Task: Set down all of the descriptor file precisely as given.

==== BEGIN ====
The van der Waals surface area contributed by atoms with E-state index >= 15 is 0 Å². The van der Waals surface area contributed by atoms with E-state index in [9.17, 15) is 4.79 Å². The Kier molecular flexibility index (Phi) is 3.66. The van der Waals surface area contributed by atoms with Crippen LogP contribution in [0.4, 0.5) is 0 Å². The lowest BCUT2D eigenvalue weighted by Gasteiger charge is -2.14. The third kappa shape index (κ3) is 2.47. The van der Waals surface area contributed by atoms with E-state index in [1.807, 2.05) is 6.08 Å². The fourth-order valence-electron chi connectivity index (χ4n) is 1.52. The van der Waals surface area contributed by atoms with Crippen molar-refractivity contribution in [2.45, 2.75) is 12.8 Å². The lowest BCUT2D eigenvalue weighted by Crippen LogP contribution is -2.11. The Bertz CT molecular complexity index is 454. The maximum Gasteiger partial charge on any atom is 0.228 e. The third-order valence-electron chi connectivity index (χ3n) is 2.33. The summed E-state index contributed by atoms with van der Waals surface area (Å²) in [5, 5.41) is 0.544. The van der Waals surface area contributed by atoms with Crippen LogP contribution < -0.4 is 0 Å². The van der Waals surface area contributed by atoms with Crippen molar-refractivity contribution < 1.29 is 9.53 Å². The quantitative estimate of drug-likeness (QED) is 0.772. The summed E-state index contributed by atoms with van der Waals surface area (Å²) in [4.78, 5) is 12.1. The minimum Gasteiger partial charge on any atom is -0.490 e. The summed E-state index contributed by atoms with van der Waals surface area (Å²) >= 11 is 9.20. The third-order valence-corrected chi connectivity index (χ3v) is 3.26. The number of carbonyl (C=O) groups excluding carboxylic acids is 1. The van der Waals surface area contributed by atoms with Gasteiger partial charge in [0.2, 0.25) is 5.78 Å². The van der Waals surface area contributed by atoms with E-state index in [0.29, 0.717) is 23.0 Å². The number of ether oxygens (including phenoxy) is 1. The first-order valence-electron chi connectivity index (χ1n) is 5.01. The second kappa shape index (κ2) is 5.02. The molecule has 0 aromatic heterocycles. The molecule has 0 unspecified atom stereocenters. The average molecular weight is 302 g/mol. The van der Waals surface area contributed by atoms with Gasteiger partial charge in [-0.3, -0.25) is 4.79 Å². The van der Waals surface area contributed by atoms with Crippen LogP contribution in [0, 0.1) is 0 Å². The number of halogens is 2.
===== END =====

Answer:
The van der Waals surface area contributed by atoms with E-state index >= 15 is 0 Å². The van der Waals surface area contributed by atoms with E-state index in [9.17, 15) is 4.79 Å². The Kier molecular flexibility index (Phi) is 3.66. The van der Waals surface area contributed by atoms with Crippen LogP contribution in [0.4, 0.5) is 0 Å². The lowest BCUT2D eigenvalue weighted by Gasteiger charge is -2.14. The third kappa shape index (κ3) is 2.47. The van der Waals surface area contributed by atoms with E-state index in [1.807, 2.05) is 6.08 Å². The fourth-order valence-electron chi connectivity index (χ4n) is 1.52. The van der Waals surface area contributed by atoms with Crippen molar-refractivity contribution in [2.45, 2.75) is 12.8 Å². The lowest BCUT2D eigenvalue weighted by Crippen LogP contribution is -2.11. The Bertz CT molecular complexity index is 454. The maximum Gasteiger partial charge on any atom is 0.228 e. The third-order valence-electron chi connectivity index (χ3n) is 2.33. The summed E-state index contributed by atoms with van der Waals surface area (Å²) in [5, 5.41) is 0.544. The van der Waals surface area contributed by atoms with Crippen LogP contribution < -0.4 is 0 Å². The van der Waals surface area contributed by atoms with Crippen molar-refractivity contribution < 1.29 is 9.53 Å². The quantitative estimate of drug-likeness (QED) is 0.772. The summed E-state index contributed by atoms with van der Waals surface area (Å²) in [4.78, 5) is 12.1. The minimum Gasteiger partial charge on any atom is -0.490 e. The summed E-state index contributed by atoms with van der Waals surface area (Å²) >= 11 is 9.20. The third-order valence-corrected chi connectivity index (χ3v) is 3.26. The number of carbonyl (C=O) groups excluding carboxylic acids is 1. The van der Waals surface area contributed by atoms with Gasteiger partial charge in [0.2, 0.25) is 5.78 Å². The van der Waals surface area contributed by atoms with E-state index in [0.29, 0.717) is 23.0 Å². The number of ether oxygens (including phenoxy) is 1. The first-order valence-electron chi connectivity index (χ1n) is 5.01. The second kappa shape index (κ2) is 5.02. The molecule has 0 aromatic heterocycles. The molecule has 0 unspecified atom stereocenters. The average molecular weight is 302 g/mol. The van der Waals surface area contributed by atoms with Gasteiger partial charge in [-0.3, -0.25) is 4.79 Å². The van der Waals surface area contributed by atoms with Crippen LogP contribution in [0, 0.1) is 0 Å². The number of halogens is 2.